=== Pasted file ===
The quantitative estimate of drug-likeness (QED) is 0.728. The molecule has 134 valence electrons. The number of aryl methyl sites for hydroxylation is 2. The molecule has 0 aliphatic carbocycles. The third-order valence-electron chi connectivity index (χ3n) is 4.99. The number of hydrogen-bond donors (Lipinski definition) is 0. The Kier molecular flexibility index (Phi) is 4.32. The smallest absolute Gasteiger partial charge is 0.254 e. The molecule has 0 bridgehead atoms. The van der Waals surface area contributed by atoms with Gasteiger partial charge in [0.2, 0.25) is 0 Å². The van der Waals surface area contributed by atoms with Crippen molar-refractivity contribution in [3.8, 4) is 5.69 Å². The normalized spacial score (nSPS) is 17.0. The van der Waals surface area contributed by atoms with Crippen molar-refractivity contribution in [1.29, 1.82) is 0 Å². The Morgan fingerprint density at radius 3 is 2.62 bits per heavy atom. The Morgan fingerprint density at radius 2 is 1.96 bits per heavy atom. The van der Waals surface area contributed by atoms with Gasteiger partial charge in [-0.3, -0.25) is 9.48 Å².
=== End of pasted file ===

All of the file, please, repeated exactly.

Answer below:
The quantitative estimate of drug-likeness (QED) is 0.728. The molecule has 134 valence electrons. The number of aryl methyl sites for hydroxylation is 2. The molecule has 0 aliphatic carbocycles. The third-order valence-electron chi connectivity index (χ3n) is 4.99. The number of hydrogen-bond donors (Lipinski definition) is 0. The Kier molecular flexibility index (Phi) is 4.32. The smallest absolute Gasteiger partial charge is 0.254 e. The molecule has 0 bridgehead atoms. The van der Waals surface area contributed by atoms with Gasteiger partial charge in [0.2, 0.25) is 0 Å². The van der Waals surface area contributed by atoms with Crippen molar-refractivity contribution in [3.8, 4) is 5.69 Å². The normalized spacial score (nSPS) is 17.0. The van der Waals surface area contributed by atoms with Crippen molar-refractivity contribution in [1.29, 1.82) is 0 Å². The Morgan fingerprint density at radius 3 is 2.62 bits per heavy atom. The Morgan fingerprint density at radius 2 is 1.96 bits per heavy atom. The van der Waals surface area contributed by atoms with Gasteiger partial charge in [-0.3, -0.25) is 9.48 Å².